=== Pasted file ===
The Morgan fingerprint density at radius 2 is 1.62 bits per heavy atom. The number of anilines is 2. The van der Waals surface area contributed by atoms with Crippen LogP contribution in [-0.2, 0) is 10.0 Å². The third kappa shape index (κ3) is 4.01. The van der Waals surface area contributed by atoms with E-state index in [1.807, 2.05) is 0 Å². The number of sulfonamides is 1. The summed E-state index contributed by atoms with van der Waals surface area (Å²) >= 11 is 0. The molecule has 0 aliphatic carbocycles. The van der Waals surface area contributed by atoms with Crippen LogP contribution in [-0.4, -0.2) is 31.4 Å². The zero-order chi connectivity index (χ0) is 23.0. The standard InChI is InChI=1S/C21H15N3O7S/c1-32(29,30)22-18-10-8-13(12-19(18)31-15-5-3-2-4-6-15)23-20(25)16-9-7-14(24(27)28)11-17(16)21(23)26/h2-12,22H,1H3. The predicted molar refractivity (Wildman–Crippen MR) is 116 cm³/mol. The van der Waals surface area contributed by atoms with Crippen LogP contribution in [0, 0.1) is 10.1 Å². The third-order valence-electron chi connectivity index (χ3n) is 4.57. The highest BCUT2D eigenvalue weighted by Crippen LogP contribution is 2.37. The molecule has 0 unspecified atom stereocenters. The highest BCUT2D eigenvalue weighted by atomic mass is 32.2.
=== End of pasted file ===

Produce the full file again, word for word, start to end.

The Morgan fingerprint density at radius 2 is 1.62 bits per heavy atom. The number of anilines is 2. The van der Waals surface area contributed by atoms with Crippen LogP contribution in [-0.2, 0) is 10.0 Å². The third kappa shape index (κ3) is 4.01. The van der Waals surface area contributed by atoms with E-state index in [1.807, 2.05) is 0 Å². The number of sulfonamides is 1. The summed E-state index contributed by atoms with van der Waals surface area (Å²) >= 11 is 0. The molecule has 0 aliphatic carbocycles. The van der Waals surface area contributed by atoms with Crippen LogP contribution in [-0.4, -0.2) is 31.4 Å². The zero-order chi connectivity index (χ0) is 23.0. The standard InChI is InChI=1S/C21H15N3O7S/c1-32(29,30)22-18-10-8-13(12-19(18)31-15-5-3-2-4-6-15)23-20(25)16-9-7-14(24(27)28)11-17(16)21(23)26/h2-12,22H,1H3. The predicted molar refractivity (Wildman–Crippen MR) is 116 cm³/mol. The van der Waals surface area contributed by atoms with Crippen LogP contribution in [0, 0.1) is 10.1 Å². The third-order valence-electron chi connectivity index (χ3n) is 4.57. The highest BCUT2D eigenvalue weighted by Crippen LogP contribution is 2.37. The molecule has 0 unspecified atom stereocenters. The highest BCUT2D eigenvalue weighted by atomic mass is 32.2.